Most crypto is probably not a security. Think of it this way: In World of Warcraft, imagine if I purchased a magic sword for $10. I bought it, knowing that there are only 100 such magic swords, and more players are coming online every day. In a year, I sell the sword for $250 on eBay. Now — is that a security? Of course not: it’s a magic sword. It’s a digital good. Yes, I speculated on it. Yes, I realized a profit. But at no time did I actually own stock in World of Warcraft, Inc.
There is no difference between a cryptographic token and that magic sword. Abstractly speaking, they are exactly the same. They are an in-world digital good: an asset. So again, the G20 idea of crypto-as-asset seems completely correct to me. It passes the sniff test, lines up nicely with other precedents.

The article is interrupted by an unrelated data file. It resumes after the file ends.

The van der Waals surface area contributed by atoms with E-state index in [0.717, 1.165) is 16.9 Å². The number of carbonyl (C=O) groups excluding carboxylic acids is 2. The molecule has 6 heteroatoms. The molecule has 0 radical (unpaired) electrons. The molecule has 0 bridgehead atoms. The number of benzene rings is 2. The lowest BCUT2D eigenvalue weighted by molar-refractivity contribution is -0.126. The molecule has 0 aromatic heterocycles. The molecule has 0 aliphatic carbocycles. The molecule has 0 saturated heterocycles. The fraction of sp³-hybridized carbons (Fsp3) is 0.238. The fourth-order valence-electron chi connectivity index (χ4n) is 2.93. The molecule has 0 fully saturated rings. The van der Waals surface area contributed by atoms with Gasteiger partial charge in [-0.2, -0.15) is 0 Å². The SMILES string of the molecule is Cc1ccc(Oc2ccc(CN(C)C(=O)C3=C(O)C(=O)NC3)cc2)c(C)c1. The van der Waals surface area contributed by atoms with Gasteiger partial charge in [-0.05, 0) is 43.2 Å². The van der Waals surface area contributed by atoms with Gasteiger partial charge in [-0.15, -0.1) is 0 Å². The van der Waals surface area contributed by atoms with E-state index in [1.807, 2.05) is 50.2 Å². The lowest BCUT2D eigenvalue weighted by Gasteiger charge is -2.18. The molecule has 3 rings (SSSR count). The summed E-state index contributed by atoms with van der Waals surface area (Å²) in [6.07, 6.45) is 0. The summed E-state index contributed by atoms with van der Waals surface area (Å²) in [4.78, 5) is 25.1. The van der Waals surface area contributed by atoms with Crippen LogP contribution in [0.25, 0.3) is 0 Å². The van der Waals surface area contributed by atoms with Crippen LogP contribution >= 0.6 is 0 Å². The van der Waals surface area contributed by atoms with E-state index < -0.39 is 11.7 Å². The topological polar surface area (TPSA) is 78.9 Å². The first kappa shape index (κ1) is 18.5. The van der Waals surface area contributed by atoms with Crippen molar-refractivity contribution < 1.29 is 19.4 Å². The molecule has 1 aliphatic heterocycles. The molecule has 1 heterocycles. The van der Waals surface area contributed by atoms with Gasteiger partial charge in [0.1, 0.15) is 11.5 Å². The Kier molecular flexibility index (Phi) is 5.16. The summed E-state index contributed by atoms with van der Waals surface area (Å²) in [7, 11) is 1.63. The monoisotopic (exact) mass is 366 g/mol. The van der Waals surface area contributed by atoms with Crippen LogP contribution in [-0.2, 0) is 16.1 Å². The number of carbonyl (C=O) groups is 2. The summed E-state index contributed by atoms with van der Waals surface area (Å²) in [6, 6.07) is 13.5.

Farmville had Farmbucks. Second Life had Linden Dollars. We’ve already seen digital tokens as assets on a mass level already — this is not really new. None of those tokens were classified as securities by the SEC, nor were they required to have FinCEN compliant money transmitter licenses.
What’s different now is that with blockchain crypto tokens, we have a way for anyone to mass-produce in-world digital goods in a new, distributed and unforgeable fashion. Hence, the mass-explosion of such things and hence the new attention from regulatory agencies.
Speculation on tokens-as-assets should indeed be possible — and encouraged. We are pushing wealth creation out to the periphery where the customers live, in a non-securitized fashion. Early participants in an ecosystem can realize venture capital-style gains — simply by purchasing the ‘magic swords’ early on in the ‘game’ while they’re still cheap. We should be inclusive.